Why is the ALR Hearing So Important?
The Administrative License Revocation Hearing, also known as an ALR Hearing, can save your license.
Most people are surprised to learn after being charged with a DWI that there are two cases they need to be concerned with. The first is the DWI charge, itself. The second has to do with your driver’s license. The arresting officer should have given you some paperwork regarding your license and your right to drive called a DIC-25 Notice of Suspension and Temporary Driving Permit. This paperwork tricks many people into believing that their license will automatically be suspended and that there is nothing that can be done to stop it.
This is incorrect. You can save your license with an ALR Hearing
You Can Request an Administrative License Revocation Hearing
What the Notice of Suspension and Temporary Driving Permit says in the fine print at the bottom is that you have 15 days from your arrest to request an ALR hearing on your driver’s license suspension. If you don’t request a hearing, the Texas Department of Public Safety will suspend your license. If you do request a hearing, it will be up to a Judge at the State Office of Administrative Hearings (“SOAH”) to decide whether your license should be suspended. In short, once the hearing is requested, DPS must stop all attempts to suspend your license unless they get permission from a Judge.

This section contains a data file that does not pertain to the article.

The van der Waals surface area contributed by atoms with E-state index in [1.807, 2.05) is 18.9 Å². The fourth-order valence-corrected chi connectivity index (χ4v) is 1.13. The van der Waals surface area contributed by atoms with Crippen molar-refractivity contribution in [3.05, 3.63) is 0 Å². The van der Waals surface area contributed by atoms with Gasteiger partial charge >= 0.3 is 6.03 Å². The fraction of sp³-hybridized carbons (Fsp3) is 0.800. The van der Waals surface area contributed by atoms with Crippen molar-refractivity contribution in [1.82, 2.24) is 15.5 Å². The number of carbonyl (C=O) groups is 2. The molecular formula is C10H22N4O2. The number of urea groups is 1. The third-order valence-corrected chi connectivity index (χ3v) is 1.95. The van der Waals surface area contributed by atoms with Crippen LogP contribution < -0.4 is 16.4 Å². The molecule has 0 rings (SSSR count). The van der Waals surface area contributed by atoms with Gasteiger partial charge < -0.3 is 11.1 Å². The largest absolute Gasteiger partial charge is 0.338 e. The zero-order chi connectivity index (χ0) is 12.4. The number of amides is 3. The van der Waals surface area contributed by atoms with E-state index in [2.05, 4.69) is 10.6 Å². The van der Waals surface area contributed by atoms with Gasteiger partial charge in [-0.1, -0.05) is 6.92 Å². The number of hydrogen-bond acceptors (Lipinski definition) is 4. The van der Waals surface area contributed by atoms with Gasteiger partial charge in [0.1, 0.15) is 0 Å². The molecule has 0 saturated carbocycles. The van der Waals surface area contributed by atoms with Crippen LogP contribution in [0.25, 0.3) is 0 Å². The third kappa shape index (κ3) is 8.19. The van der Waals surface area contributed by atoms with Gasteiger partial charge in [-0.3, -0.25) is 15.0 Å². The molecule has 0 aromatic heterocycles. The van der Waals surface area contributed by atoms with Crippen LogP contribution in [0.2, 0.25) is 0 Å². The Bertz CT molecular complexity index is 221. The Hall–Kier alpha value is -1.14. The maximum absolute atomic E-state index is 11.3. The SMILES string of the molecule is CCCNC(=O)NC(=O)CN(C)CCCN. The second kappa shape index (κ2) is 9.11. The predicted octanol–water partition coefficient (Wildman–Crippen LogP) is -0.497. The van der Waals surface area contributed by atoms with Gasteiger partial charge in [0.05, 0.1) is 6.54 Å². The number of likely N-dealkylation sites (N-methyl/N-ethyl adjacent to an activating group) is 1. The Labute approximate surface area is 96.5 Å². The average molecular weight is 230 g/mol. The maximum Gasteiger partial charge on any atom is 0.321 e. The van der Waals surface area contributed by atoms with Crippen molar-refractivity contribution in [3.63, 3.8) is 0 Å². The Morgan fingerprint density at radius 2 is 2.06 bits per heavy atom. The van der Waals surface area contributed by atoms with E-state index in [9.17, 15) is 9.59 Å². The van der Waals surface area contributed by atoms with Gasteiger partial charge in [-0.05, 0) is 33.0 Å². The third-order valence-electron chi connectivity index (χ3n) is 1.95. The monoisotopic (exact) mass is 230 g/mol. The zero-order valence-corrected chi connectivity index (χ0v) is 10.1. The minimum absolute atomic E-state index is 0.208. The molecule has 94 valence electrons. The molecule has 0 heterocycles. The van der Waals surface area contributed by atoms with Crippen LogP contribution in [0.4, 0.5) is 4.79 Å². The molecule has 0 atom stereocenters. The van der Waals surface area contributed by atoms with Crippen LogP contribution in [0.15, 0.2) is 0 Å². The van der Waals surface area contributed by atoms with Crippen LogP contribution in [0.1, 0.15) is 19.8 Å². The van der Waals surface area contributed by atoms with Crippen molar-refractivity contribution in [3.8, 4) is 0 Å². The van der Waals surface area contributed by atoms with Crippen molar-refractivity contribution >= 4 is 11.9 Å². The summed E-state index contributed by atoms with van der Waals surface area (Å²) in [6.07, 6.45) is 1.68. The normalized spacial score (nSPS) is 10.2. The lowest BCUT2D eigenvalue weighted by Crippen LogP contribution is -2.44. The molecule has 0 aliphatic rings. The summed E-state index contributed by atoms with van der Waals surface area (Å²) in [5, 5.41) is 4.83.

You Have a 15 Day Deadline
The key deadline is that you only have 15 days from the date of your arrest to request the hearing. Contact us immediately to discuss the proper way to request an ALR Hearing.
Why else is the ALR Hearing So Important?
Did you know that there may be a more important reason to request an ALR Hearing? Because the ALR Hearing is a civil proceeding, you are entitled to something called “discovery”. You also have the power to subpoena witnesses. Our firm routinely use these rules for the benefit of our clients. Sometimes our office receives paperwork that we may not have been able to get in any other way. Often times, we subpoena the officers involved in your case and have them give live testimony. Because this is done before a SOAH Court, the District Attorney’s Office is not involved. This means that we can often cross-examine the officers before the District Attorney’s Office can prepare them. As you might guess, unprepared witnesses often say the strangest things. And, because this testimony was given under oath, it can be used to help you with your DWI charge. This means that if the officer can’t remember important details or says something that is incorrect, we can take a transcript of his testimony and present that to the District Attorney’s Offices. We have used these procedures to help numerous clients.